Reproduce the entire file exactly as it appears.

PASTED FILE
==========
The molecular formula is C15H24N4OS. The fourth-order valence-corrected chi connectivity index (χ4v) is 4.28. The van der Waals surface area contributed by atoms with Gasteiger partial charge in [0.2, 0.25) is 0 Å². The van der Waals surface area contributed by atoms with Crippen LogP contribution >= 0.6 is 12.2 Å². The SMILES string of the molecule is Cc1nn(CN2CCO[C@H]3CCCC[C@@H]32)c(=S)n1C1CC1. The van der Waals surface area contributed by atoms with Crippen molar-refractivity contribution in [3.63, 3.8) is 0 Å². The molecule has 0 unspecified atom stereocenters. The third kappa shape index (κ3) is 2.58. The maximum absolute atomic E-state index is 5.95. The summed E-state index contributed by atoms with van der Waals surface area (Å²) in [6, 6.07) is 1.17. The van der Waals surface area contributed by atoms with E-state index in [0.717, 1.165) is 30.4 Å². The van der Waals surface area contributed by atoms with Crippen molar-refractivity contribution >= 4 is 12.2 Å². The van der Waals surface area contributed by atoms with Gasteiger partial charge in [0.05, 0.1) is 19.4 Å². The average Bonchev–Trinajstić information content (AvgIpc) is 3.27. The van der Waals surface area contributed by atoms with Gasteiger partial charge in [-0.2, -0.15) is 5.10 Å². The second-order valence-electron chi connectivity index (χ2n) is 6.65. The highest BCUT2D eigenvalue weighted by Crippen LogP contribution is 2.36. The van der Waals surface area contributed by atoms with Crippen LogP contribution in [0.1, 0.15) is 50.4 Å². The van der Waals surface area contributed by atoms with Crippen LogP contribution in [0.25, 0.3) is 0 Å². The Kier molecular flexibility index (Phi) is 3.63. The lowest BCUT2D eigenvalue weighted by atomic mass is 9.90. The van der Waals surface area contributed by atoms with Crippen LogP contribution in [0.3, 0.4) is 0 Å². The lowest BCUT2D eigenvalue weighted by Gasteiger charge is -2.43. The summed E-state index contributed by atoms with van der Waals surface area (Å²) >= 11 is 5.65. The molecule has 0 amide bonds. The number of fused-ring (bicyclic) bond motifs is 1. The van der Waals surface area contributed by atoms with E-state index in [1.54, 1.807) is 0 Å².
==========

The molecular formula is C15H24N4OS. The fourth-order valence-corrected chi connectivity index (χ4v) is 4.28. The van der Waals surface area contributed by atoms with Gasteiger partial charge in [0.2, 0.25) is 0 Å². The van der Waals surface area contributed by atoms with Crippen LogP contribution >= 0.6 is 12.2 Å². The SMILES string of the molecule is Cc1nn(CN2CCO[C@H]3CCCC[C@@H]32)c(=S)n1C1CC1. The van der Waals surface area contributed by atoms with Crippen molar-refractivity contribution in [3.63, 3.8) is 0 Å². The molecule has 0 unspecified atom stereocenters. The third kappa shape index (κ3) is 2.58. The maximum absolute atomic E-state index is 5.95. The summed E-state index contributed by atoms with van der Waals surface area (Å²) in [6, 6.07) is 1.17. The van der Waals surface area contributed by atoms with E-state index in [0.717, 1.165) is 30.4 Å². The van der Waals surface area contributed by atoms with Crippen molar-refractivity contribution >= 4 is 12.2 Å². The van der Waals surface area contributed by atoms with Gasteiger partial charge in [0.05, 0.1) is 19.4 Å². The average Bonchev–Trinajstić information content (AvgIpc) is 3.27. The van der Waals surface area contributed by atoms with Gasteiger partial charge in [-0.2, -0.15) is 5.10 Å². The second-order valence-electron chi connectivity index (χ2n) is 6.65. The highest BCUT2D eigenvalue weighted by Crippen LogP contribution is 2.36. The van der Waals surface area contributed by atoms with Crippen LogP contribution in [0.1, 0.15) is 50.4 Å². The van der Waals surface area contributed by atoms with Crippen LogP contribution in [0.25, 0.3) is 0 Å². The Kier molecular flexibility index (Phi) is 3.63. The lowest BCUT2D eigenvalue weighted by atomic mass is 9.90. The van der Waals surface area contributed by atoms with Crippen LogP contribution in [0.3, 0.4) is 0 Å². The lowest BCUT2D eigenvalue weighted by Gasteiger charge is -2.43. The summed E-state index contributed by atoms with van der Waals surface area (Å²) >= 11 is 5.65. The molecule has 0 amide bonds. The number of fused-ring (bicyclic) bond motifs is 1. The van der Waals surface area contributed by atoms with E-state index in [1.54, 1.807) is 0 Å².